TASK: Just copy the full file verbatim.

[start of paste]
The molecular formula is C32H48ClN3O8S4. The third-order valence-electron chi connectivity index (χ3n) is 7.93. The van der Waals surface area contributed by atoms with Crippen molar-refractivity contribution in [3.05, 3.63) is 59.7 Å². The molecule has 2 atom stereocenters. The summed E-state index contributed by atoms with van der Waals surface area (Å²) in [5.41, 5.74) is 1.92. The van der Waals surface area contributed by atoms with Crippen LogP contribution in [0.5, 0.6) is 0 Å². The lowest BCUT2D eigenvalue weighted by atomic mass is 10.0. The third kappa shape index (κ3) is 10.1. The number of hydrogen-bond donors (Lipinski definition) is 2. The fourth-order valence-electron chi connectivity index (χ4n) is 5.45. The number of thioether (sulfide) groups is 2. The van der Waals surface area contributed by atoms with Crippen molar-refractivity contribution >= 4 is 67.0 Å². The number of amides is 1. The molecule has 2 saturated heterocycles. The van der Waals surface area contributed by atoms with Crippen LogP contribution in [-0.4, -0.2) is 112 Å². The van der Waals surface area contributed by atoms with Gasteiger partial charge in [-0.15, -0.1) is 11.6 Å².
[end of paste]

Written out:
The molecular formula is C32H48ClN3O8S4. The third-order valence-electron chi connectivity index (χ3n) is 7.93. The van der Waals surface area contributed by atoms with Crippen molar-refractivity contribution in [3.05, 3.63) is 59.7 Å². The molecule has 2 atom stereocenters. The summed E-state index contributed by atoms with van der Waals surface area (Å²) in [5.41, 5.74) is 1.92. The van der Waals surface area contributed by atoms with Crippen LogP contribution in [0.5, 0.6) is 0 Å². The lowest BCUT2D eigenvalue weighted by atomic mass is 10.0. The third kappa shape index (κ3) is 10.1. The number of hydrogen-bond donors (Lipinski definition) is 2. The fourth-order valence-electron chi connectivity index (χ4n) is 5.45. The number of thioether (sulfide) groups is 2. The van der Waals surface area contributed by atoms with Crippen molar-refractivity contribution >= 4 is 67.0 Å². The number of amides is 1. The molecule has 2 saturated heterocycles. The van der Waals surface area contributed by atoms with Crippen LogP contribution in [-0.4, -0.2) is 112 Å². The van der Waals surface area contributed by atoms with Gasteiger partial charge in [-0.15, -0.1) is 11.6 Å².